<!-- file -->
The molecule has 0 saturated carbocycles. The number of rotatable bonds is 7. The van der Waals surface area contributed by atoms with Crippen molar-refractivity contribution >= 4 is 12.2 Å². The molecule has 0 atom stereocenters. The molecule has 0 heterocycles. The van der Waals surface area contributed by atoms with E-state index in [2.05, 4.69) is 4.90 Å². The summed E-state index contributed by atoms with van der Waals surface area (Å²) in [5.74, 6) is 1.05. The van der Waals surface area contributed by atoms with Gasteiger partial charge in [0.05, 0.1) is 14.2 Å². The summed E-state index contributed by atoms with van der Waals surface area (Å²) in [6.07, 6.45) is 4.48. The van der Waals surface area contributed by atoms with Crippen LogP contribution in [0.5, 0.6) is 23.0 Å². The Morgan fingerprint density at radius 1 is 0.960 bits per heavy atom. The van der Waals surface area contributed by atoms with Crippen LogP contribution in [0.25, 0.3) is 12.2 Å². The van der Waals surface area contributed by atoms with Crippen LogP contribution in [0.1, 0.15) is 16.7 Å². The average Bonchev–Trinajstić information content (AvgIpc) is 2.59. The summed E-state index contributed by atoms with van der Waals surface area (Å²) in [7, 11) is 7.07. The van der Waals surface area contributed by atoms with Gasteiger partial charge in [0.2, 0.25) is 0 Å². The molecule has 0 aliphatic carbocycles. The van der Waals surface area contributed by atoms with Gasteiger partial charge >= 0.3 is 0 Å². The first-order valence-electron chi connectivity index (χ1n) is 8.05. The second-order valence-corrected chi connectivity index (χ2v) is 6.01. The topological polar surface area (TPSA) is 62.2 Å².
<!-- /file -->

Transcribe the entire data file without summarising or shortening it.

The molecule has 0 saturated carbocycles. The number of rotatable bonds is 7. The van der Waals surface area contributed by atoms with Crippen molar-refractivity contribution >= 4 is 12.2 Å². The molecule has 0 atom stereocenters. The molecule has 0 heterocycles. The van der Waals surface area contributed by atoms with E-state index in [2.05, 4.69) is 4.90 Å². The summed E-state index contributed by atoms with van der Waals surface area (Å²) in [5.74, 6) is 1.05. The van der Waals surface area contributed by atoms with Gasteiger partial charge in [0.05, 0.1) is 14.2 Å². The summed E-state index contributed by atoms with van der Waals surface area (Å²) in [6.07, 6.45) is 4.48. The van der Waals surface area contributed by atoms with Crippen LogP contribution in [0.5, 0.6) is 23.0 Å². The Morgan fingerprint density at radius 1 is 0.960 bits per heavy atom. The van der Waals surface area contributed by atoms with Crippen LogP contribution in [0.25, 0.3) is 12.2 Å². The van der Waals surface area contributed by atoms with Crippen LogP contribution in [0.1, 0.15) is 16.7 Å². The average Bonchev–Trinajstić information content (AvgIpc) is 2.59. The summed E-state index contributed by atoms with van der Waals surface area (Å²) in [7, 11) is 7.07. The van der Waals surface area contributed by atoms with Gasteiger partial charge in [0.2, 0.25) is 0 Å². The molecule has 0 aliphatic carbocycles. The van der Waals surface area contributed by atoms with Gasteiger partial charge >= 0.3 is 0 Å². The first-order valence-electron chi connectivity index (χ1n) is 8.05. The second-order valence-corrected chi connectivity index (χ2v) is 6.01. The topological polar surface area (TPSA) is 62.2 Å².